"a concise explanation of these Zionist leaders' philosophies and contributions to the establishment of Israel"
The Founding Fathers of Zionism, by Benzion Netanyahu, 2012, 230 pages, co published by Balfour House and Gefen Publishing.
Benzion Netanyahu, the father of Israel’s current Prime Minister Binyamin Netanyahu, was a renowned scholar of Jewish history with a specialty in the history of the Jews of Spain. Living to the age of 102, the elder Netanyahu was an editor of the Hebrew Encyclopedia and a professor at Cornell University. He was also a close confidant of the leader and founder of Zionism’s Revisionist movement Ze’ev Jabotinsky.
Born Benzion Mileikowsky in Warsaw in 1910, Netanyahu came to Israel with his family in 1920. He left for America in 1940, in part because his revisionist politics made him a target of both the British and the Jewish Agency in Mandatory Israel. There he completed his PhD at Dropsie College in Philadelphia, where he would teach from 1957-1966. He also taught at the University of Denver and Cornell.
"The Founding Fathers of Zionism" was first published in the year that Netanyahu died.
Benzion and Binyamin Netanyahu
The book is a collection of five essays about significant Zionist leaders, Leo Pinsker, Theodor Herzl, Max Nordau, Israel Zangwill, and Ze’ev Jabotinsky. The names sound like a list of streets that can be found in the downtown areas of all of Israel’s major cities.
While not everyone will agree with Netanyahu’s historical assertions, all readers will certainly agree that his essays were well written and highly informative.
This book is not for beginners. Readers should have at least a general idea of its subjects and the history of Zionism before reading it. But it does offer a concise explanation of these Zionist leaders’ philosophies and contributions to the establishment of Israel.
The essays were published over a period of more than 40 years, from 1937 to 1981. But they are not presented in the book in chronological order, neither the order in which they were published nor in the order in which the five people lived.
It may be hard for some to believe today, but until World War II many people who were significant in the Zionist movement did not believe that all or even most Jews in the world should settle in the Jewish State. The ideas and plans put forward ran the gamut from only having a small Jewish autonomous community in Israel, to just having a Jewish Renaissance worldwide without any settlement in Israel.
People like Ahad Ha’am, Simon Dubnov and many more would never be called Zionists today. But the reality of the Holocaust changed everything and the two extremes of the Jewish religion, the ultra-orthodox and the Reform, both accepted Zionism in some form as a result of it after almost a century of opposition to the idea of a Jewish State.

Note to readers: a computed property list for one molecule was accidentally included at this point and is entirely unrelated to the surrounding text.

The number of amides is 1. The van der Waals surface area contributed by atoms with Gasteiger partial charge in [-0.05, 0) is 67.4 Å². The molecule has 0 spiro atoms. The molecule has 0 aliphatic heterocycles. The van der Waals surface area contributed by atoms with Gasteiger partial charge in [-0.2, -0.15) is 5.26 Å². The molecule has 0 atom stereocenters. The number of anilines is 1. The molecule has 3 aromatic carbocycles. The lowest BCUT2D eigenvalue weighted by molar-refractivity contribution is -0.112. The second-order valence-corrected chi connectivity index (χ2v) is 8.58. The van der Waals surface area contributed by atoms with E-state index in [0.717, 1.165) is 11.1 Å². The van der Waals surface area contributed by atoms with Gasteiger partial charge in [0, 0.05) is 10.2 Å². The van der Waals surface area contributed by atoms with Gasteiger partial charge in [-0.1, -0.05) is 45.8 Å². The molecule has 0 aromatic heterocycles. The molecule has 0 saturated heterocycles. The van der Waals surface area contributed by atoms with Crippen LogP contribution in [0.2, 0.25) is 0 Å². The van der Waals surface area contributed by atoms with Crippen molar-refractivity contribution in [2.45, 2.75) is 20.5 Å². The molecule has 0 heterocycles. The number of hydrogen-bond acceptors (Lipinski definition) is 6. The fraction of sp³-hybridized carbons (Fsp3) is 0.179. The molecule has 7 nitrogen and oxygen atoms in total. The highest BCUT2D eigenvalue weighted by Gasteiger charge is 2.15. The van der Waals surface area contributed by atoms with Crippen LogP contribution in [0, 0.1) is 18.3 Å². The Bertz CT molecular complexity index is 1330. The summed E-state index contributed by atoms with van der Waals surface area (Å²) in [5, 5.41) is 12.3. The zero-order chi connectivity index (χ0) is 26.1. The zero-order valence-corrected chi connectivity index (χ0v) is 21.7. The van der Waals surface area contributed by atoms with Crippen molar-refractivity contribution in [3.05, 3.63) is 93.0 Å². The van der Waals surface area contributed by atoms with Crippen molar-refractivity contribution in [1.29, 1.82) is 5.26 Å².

Netanyahu pointed to the irony that the Zionist movement came out of Autocratic Russia and the countries that it controlled in the 19th Century such as Poland. Zionism has been called the ultimate form of nationalism. But the Czars worked tirelessly to suppress any form of nationalism from taking root within their empire. This was due to a fear that subjugated nationalities, from the Ukrainians to the Lithuanians, would seek independence.
Indeed, through to the end of that century many European nations, such as Serbia and Romania, won their independence from The Austrian and Ottoman Empires.
Russia was also still the most anti-Semitic country in Europe as far as how its rulers viewed and treated the Jews. As Netanyahu wrote, “Russia hated Jews long before she knew them. “ This was in part due to the heritage that the country, “received from Byzantium together with Christianity and its governmental system.”
Western and central Europe, however, saw more enlightened political policies with the Emancipation. Jews were freer there and nationalism was more acceptable. But it was exactly because of their new freedoms and a belief that things would only get better that the Jews there did not feel a need for Zionism. The Reform there even worked to do away with the concept of a Jewish nation and opposed the Zionist movement.
This was the reality in which Leo Pinsker lived. As Netanyahu wrote, if Pinsker (1821-1891) had lived anywhere else but Russia he would never have concerned himself so much with the preservation of the identity of Jews as not just a religion but a nation as well.
Pinsker wanted a World Jewish Congress long before Herzl succeeded in creating one. But his legacy allowed Herzl to do just that since he was able to take advantage of Jewish organizations that already existed all over Europe thanks to Pinsker.
Netanyahu gave Leo Pinsker a great deal of credit in Herzl’s achievements and pointed to Herzl as the former’s natural successor. This, even though, unlike Herzl Pinsker never came around to the idea that there would need to be an independent Jewish State someday in Israel.
“It was a leader like Herzl that Pinsker dreamed. It was to a movement like his that he aspired, and it was the line of action followed by Herzl that he considered the only one capable of leading to the realization of the Jewish hopes,” wrote Netanyahu.
This is maybe why the Herzl essay is juxtaposed right after the Pinsker one; even though, it was written four years earlier. It is not a mini-biography. The essay, rather, deals with the question of why more than thirty years after his death the same people who previously denigrated Herzl’s positions had already adopted them, and how Herzl became known as the father of Zionism by 1937 when it was written.
To find out the answer you must read the book. But I will reveal that Netanyahu pointed out that Herzl differed from the Zionists who proceeded him, such as the members of Hovevei Zion, in that he believed that working towards a Jewish State as soon as possible was paramount.